The rule of capitalism, international trade and high levels of immigration. It sounds much like a contemporary scenario. But this was Amsterdam as it stood 400 years ago, in what it is known as the Dutch Golden Age. By 1615 Amsterdam was not only one of the most cosmopolitan cities in Europe but also one which thrived off a huge economic boom. This was the very reason behind and also a result of the setting that unfolded which saw urban development, boosting of the arts and even a new mentality towards religious tolerance in the city.
The Golden Age is officially dated from 1585 to 1672. It was at the end of the sixteenth century that many well to do individuals from the Jewish community settled in Amsterdam after fleeing the Roman Catholic Spanish and Portuguese allied areas where unlike the northern, independent provinces were not known for their religious tolerance. This northern Dutch region or as it was known ‘De Republik der Zeven Verenigde Nederlanden’ (the Republic of the Seven Dutch Provinces)was recognized in the 1579 ‘Unie van Utrecht’. In the same treaty it was stated the right for every citizen to attain religious freedom, leading to the place being recognized as a haven of tolerance. And that was four hundred years ago!
Coming from a strong economical position these new settlers organised commercial trips to the East which eventually led to the foundation of the Dutch East India company in 1602, successfully trading in menial items such as textiles, tulip bulbs and spices. As its biggest shareholder and due to its strategic geographical position, Amsterdam became the most important point of ship trading in the world. As a result it also became a leading financial centre. Around the same time the Bank of Amsterdam (Amsterdamsche Wisselbank) was founded, facilitating the money exchange between individuals and companies and again boosting the capital in the city. The Dutch West India Company which was founded in 1623 only maximised the profitable trade of goods, slaves and management of the colonies in the American continent. Again, the capital gain of these activities was reflected in the growth of Amsterdam. The city which had grown from 30 000 inhabitants in 1572 to 105 000 by 1622 was a hit not only with wealthy merchants and those fleeing religious persecution but also the unmarried youth from nearby provinces, Germany and Nordic countries, grasping the opportunity of social mobility.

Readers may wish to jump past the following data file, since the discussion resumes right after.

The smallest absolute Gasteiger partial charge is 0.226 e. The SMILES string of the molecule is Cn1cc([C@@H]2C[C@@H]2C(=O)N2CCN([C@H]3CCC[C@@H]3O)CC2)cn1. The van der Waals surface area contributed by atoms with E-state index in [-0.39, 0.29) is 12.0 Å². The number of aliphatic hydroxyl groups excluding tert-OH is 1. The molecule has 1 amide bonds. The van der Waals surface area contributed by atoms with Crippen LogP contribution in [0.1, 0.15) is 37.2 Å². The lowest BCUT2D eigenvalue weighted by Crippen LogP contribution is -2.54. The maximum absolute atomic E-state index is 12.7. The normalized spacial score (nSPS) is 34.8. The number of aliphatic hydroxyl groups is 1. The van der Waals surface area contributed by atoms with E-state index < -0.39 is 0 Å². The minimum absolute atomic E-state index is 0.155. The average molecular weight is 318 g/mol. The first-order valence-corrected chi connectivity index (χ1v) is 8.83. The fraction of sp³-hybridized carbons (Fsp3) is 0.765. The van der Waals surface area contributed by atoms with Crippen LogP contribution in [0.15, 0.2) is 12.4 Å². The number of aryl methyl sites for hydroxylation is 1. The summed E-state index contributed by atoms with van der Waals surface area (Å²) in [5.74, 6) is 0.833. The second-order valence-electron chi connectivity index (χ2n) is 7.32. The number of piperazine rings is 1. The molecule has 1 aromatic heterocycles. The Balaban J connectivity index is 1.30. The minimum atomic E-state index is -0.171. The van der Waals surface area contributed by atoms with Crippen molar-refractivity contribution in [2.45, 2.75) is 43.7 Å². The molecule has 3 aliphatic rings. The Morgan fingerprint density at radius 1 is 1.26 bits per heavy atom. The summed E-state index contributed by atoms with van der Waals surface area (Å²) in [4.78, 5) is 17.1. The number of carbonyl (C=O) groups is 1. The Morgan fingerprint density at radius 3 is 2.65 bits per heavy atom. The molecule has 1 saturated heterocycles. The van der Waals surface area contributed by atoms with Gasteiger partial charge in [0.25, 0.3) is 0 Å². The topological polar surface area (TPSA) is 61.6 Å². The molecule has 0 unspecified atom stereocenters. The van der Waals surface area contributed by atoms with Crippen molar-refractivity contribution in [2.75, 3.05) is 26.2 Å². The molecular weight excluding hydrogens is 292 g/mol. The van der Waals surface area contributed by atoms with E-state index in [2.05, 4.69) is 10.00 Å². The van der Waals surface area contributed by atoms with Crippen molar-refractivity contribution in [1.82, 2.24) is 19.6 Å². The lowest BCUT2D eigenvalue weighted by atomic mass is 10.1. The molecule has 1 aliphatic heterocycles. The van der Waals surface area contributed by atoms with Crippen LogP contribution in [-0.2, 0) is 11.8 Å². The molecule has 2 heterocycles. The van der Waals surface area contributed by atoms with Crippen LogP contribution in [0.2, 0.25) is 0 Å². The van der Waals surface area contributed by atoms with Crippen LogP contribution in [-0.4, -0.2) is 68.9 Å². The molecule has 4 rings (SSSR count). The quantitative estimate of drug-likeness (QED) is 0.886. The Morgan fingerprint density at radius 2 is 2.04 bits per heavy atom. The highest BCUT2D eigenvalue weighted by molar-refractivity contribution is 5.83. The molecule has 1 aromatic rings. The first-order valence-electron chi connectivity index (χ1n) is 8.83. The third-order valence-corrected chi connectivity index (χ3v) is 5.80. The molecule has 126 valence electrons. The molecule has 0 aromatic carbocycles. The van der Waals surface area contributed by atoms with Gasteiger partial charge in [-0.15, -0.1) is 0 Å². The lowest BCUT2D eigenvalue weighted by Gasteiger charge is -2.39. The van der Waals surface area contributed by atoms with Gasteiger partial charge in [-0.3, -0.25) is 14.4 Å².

To accommodate these new elite families, a more affluent urban sensibility was called for. So three new expansive canals were born, Herengracht, Prinsengracht, and Keisergracht. More spacious than the medieval Warmoesstraat, these quays were more suited to the elites who necessitated ever bigger ‘town palaces’ to keep and display their material wealth. Others whose profits were smaller, but who were also key players in the Dutch Golden Age such as carpenters, craftsmen, tailors and general suppliers to the high society also settled in the area surrounding the canals, collectively with the three canals known as the Jordaan.
Amongst those living in the not-so-upmarket areas of the Jordaan were artists such as Rembrandt van Rijn,the most famous Dutch painter to have ever lived. Rembrandt is a reminder and proof of the Golden Age’s biggest legacy, a Golden Age of Dutch Art. Also active in Holland around this period were Jan Steen, Frans Hals and Johannes Vermeer, all recognised alongside Rembrandt as Dutch Masters. Talent and a pictorial tradition aside, this flourishing of the arts, which also extended to literature was made possible by the rise of the urban upper class. With the capital means to invest in the utmost symbol of power and status this section of society supported the arts like never before. Similar to all the commodities circulating in the market at the time art was also a profitable good, transported and sold across borders through the canals linking the Netherlands and out of the port of Amsterdam.